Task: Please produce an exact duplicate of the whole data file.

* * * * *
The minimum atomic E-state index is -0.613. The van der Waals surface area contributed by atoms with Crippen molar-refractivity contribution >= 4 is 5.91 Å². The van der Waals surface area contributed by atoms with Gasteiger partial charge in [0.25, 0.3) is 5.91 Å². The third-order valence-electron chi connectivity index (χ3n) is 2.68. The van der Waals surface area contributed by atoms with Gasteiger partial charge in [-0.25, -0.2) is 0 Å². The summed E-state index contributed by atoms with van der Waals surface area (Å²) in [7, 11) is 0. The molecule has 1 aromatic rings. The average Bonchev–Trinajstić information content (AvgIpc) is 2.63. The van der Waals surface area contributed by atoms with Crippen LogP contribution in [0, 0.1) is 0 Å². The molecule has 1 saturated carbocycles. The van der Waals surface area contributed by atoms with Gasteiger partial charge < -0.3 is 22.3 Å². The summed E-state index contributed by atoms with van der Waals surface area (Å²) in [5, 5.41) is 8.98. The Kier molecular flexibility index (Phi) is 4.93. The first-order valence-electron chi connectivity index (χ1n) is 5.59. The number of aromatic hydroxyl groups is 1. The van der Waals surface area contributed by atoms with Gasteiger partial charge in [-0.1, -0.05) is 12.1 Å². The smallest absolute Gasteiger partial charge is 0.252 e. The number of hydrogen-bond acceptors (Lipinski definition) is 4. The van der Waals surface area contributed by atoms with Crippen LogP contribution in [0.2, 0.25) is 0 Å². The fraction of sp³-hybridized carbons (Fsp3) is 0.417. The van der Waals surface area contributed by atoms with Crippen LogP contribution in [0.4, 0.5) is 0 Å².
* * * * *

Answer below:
The minimum atomic E-state index is -0.613. The van der Waals surface area contributed by atoms with Crippen molar-refractivity contribution >= 4 is 5.91 Å². The van der Waals surface area contributed by atoms with Gasteiger partial charge in [0.25, 0.3) is 5.91 Å². The third-order valence-electron chi connectivity index (χ3n) is 2.68. The van der Waals surface area contributed by atoms with Gasteiger partial charge in [-0.25, -0.2) is 0 Å². The summed E-state index contributed by atoms with van der Waals surface area (Å²) in [7, 11) is 0. The molecule has 1 aromatic rings. The average Bonchev–Trinajstić information content (AvgIpc) is 2.63. The van der Waals surface area contributed by atoms with Crippen LogP contribution in [0, 0.1) is 0 Å². The molecule has 1 saturated carbocycles. The van der Waals surface area contributed by atoms with Gasteiger partial charge < -0.3 is 22.3 Å². The summed E-state index contributed by atoms with van der Waals surface area (Å²) in [5, 5.41) is 8.98. The Kier molecular flexibility index (Phi) is 4.93. The first-order valence-electron chi connectivity index (χ1n) is 5.59. The number of aromatic hydroxyl groups is 1. The van der Waals surface area contributed by atoms with Gasteiger partial charge in [-0.1, -0.05) is 12.1 Å². The smallest absolute Gasteiger partial charge is 0.252 e. The number of hydrogen-bond acceptors (Lipinski definition) is 4. The van der Waals surface area contributed by atoms with Crippen LogP contribution in [0.2, 0.25) is 0 Å². The fraction of sp³-hybridized carbons (Fsp3) is 0.417. The van der Waals surface area contributed by atoms with Crippen LogP contribution in [0.4, 0.5) is 0 Å².